Advances in how structural steel and concrete are used continue to push the envelope of building performance. Whether its new concrete formulations that provide added strength or steel frame designs that minimize floor heights, Building Teams are relying on these two industry workhorses to meet market demands.
A steel-framed high-rise residential tower in Chicago and a massive concrete cathedral in Los Angeles are indicative of how steel and concrete are being used in innovative ways by Building Teams.
X marks the spot
The steel X-bracing of the $40 million Erie on the Park tower in Chicago resembles several steel-framed buildings in that city, most notably Skidmore, Owings & Merrill's John Hancock Center. The 27-story structure is unique for being the city's first high-rise residential tower to utilize a steel-frame system since Mies van der Rohe's 860-880 Lake Shore Drive went up in 1952.
"What we did was to go against a trend by using steel for cladding and the structure," says Lucien Lagrange, principal with design architect Lucien Lagrange Architects, Chicago. Lagrange says using a steel frame enabled longer column spans, smaller columns, and more flexibility in the distribution of M/E/P systems.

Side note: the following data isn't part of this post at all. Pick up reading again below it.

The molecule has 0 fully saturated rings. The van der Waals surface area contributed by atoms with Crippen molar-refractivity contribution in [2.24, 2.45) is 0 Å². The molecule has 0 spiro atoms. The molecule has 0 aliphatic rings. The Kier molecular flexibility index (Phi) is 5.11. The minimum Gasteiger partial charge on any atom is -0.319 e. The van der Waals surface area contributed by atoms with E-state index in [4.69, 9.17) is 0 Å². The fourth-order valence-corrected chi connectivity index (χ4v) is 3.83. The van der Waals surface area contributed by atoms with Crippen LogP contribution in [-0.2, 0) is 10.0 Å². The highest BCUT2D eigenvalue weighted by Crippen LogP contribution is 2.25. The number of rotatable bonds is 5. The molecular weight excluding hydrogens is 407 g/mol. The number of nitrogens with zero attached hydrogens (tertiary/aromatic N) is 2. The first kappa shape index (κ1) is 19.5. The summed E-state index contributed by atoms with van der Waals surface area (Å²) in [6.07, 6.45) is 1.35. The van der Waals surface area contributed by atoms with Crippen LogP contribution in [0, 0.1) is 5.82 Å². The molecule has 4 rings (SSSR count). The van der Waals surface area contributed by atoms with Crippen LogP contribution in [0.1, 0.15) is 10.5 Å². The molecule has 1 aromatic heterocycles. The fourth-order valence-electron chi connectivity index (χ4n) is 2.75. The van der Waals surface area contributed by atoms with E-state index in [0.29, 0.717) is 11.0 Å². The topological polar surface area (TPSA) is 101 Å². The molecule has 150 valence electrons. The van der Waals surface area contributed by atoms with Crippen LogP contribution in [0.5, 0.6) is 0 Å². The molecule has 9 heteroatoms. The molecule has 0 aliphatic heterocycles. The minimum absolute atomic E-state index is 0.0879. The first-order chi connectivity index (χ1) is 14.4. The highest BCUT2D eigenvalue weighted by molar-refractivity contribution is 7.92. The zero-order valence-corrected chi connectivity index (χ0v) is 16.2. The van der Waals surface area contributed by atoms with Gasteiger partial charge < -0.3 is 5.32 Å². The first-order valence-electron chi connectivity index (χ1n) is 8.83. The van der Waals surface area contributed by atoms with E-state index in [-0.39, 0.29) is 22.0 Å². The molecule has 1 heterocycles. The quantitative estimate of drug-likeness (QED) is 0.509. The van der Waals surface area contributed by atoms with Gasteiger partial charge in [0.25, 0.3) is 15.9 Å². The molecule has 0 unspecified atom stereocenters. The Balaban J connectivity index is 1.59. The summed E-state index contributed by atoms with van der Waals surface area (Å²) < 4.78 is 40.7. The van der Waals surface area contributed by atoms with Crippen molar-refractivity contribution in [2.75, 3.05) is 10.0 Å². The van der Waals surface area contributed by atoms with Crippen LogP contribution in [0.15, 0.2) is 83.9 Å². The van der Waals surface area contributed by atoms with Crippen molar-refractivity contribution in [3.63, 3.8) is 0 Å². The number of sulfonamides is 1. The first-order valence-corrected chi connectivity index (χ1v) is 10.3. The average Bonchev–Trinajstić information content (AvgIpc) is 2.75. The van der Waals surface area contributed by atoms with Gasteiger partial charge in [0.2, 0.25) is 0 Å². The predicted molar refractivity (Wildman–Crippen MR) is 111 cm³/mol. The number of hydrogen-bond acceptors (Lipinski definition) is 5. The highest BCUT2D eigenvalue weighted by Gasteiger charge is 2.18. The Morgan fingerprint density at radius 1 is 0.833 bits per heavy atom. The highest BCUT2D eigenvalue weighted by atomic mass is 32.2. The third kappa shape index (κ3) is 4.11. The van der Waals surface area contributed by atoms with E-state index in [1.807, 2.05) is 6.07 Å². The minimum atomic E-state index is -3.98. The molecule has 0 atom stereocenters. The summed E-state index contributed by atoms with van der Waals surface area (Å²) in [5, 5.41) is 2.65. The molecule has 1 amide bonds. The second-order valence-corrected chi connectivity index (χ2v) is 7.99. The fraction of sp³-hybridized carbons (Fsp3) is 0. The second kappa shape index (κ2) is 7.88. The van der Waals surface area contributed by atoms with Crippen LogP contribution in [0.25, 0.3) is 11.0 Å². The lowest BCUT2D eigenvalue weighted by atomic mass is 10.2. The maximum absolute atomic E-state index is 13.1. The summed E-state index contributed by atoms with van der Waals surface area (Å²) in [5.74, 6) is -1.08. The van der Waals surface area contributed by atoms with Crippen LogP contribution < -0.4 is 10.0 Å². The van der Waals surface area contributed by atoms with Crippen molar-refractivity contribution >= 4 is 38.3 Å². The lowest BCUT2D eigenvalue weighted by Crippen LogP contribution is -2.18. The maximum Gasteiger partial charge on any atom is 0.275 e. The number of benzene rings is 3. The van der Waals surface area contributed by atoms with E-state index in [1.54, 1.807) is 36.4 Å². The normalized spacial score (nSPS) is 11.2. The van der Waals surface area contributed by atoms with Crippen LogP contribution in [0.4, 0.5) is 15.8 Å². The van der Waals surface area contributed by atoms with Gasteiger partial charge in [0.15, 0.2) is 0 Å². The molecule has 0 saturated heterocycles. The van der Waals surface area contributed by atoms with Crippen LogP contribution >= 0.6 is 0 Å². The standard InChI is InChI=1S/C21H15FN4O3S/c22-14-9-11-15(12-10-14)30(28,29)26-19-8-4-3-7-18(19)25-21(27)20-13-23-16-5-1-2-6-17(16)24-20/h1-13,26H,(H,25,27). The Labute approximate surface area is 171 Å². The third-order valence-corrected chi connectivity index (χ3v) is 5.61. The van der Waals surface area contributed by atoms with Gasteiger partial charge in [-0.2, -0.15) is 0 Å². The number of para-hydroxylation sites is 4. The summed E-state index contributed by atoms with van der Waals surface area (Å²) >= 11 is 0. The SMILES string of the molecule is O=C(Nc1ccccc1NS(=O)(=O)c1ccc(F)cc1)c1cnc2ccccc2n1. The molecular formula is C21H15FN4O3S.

"Concrete has a span of about 20 ft., so there's columns everywhere, including inside the apartments," he says. "Steel spans are up to 37 ft., which gave us flexibility with designing the space."
Lagrange says additional flexibility was attained by utilizing a bar joist floor system, which provided about 18 in. of plenum space between the floors. "Compared to concrete, where the plumbing and conduit are buried in the floor slab, steel provided this flexible plenum space that allowed us to move the spaces around."
Using steel also meant having "a lot less structure, so we end up with more glass, including floor-to-ceiling windows," he adds. "It also gives a lighter expression to the building."
If steel works so well in high-rise residential, then why does concrete dominate the market? It's a matter of economics, says Joe Burns, principal with Thornton-Tomasetti Engineers, New York, structural engineer on the project.
Steel chevron braces highlight the new Erie on the Park residential tower in Chicago. At 27 stories, it is the city’s first high-rise residential building in 40 years to utilize a steel frame.
"One huge advantage concrete has over steel in the high-rise residential market is that it's economical, because the concrete is used for the cladding, as well," says Burns. "As soon as the owner wants to clad it in something else, be it masonry or glass, then steel become competitive."
The beam and bar joist system employed at Erie on the Park is one of several steel frames used in high-rise residential work, a growing market for the steel industry. (See sidebar, page 39.)
Rock of ages
While frame designs take steel to new markets, the latest concrete formulations are literally taking concrete structures to new heights.